Bipartisan Panel Urges Care on Amendments
Scully, Sean, The Washington Times (Washington, DC)
Congress should loosen the grip of "amendmentitis" and think more carefully before voting on efforts to change the Constitution, members of a bipartisan think tank argued yesterday.
"We need to be very cautious, very careful, show great restraint when we start tinkering with the founding document," said former Rep. Mickey Edwards, Oklahoma Republican and a contributor to the Constitution Project.
The project, funded by the Washington-based Century Foundation, yesterday published a series of eight "guidelines" for constitutional amendments.
The group recommended, for example, that "constitutional amendments should address matters of more than immediate concern that are likely to be recognized as of abiding importance by subsequent generations."
It also recommended that sponsors of amendments should consider every other legal alternative before proposing a constitutional change, that amendments should "not make our system less politically responsive" and that amendments be specific and enforceable rather than "purely aspirational."
"If the sponsors think about all those things and decide it is necessary, then perhaps it is necessary," said Louis Michael Seidman, law professor at Georgetown University and legal adviser to the project. "But we're afraid there hasn't been enough serious thought" behind recent proposed amendments.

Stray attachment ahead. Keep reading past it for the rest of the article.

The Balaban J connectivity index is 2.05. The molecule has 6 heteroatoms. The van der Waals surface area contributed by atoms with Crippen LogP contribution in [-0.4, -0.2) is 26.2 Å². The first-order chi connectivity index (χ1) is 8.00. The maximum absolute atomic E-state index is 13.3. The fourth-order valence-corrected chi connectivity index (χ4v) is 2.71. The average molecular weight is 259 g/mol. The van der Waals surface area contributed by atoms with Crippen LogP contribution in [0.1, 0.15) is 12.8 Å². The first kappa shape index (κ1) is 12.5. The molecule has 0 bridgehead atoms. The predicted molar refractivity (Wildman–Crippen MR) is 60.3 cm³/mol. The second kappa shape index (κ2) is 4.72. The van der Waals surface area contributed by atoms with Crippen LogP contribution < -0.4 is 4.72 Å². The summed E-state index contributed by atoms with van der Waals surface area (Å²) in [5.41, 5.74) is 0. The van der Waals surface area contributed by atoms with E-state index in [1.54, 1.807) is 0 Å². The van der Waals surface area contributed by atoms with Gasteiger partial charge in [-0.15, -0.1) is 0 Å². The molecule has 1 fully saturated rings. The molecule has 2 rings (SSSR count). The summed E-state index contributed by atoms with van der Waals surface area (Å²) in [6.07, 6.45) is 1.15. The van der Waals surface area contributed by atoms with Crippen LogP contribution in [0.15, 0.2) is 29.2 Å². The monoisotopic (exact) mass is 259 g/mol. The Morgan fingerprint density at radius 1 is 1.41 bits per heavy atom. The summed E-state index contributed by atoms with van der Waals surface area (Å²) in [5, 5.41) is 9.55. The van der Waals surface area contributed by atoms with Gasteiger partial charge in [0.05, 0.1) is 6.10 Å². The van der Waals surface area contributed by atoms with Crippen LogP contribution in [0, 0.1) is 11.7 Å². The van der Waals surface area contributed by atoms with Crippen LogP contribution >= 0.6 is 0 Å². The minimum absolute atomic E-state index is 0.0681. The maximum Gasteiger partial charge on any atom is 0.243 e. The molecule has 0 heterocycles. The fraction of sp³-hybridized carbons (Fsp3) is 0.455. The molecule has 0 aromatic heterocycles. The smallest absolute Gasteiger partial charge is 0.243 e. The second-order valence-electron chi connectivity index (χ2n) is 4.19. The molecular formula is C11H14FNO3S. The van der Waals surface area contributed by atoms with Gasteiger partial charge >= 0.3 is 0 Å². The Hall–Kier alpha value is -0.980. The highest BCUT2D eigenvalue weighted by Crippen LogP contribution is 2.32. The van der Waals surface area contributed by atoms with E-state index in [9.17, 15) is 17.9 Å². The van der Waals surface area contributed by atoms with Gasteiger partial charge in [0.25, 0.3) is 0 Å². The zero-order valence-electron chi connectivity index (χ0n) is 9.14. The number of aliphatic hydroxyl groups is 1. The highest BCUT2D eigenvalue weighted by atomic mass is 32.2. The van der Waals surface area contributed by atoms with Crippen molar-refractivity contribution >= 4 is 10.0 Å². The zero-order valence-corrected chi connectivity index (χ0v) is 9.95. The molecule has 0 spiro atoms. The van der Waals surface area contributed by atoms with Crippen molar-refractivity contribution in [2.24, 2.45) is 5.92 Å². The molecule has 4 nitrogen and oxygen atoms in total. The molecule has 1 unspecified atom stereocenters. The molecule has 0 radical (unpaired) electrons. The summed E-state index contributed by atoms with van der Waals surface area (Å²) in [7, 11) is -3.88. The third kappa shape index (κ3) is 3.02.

Members of the group say they are not out to kill any specific constitutional amendments, but they were critical of some recent efforts.
The proposed amendment to ban desecration of the U.S. flag, for example, is probably not a good idea because it seeks to ban something that is not a serious problem and tampers with the notion of free speech, said former Rep. Abner Mikva, Illinois Democrat, and a former White House counsel.
"Is that really worth changing this basic document," he asked.
Congress has considered a flurry of other amendments in recent years, including amendments that would require a balanced budget, require a supermajority to raise taxes, impose term limits on members of Congress and clarify religious liberty.
"Republicans got caught up in their own rhetoric," said Mr. Edwards, a member of the GOP House leadership until his defeat in 1992. When they were the minority party, "they came up with shortcuts because they thought there was no way they could ever gain control. Now they are trapped by those speeches they gave" and feel compelled to debate the proposed amendments.
Members of the Constitution Project say they don't expect Congress to adopt their guidelines. Instead, they simply want to raise some questions for legislators, reporters and the public to consider when amendments are proposed. …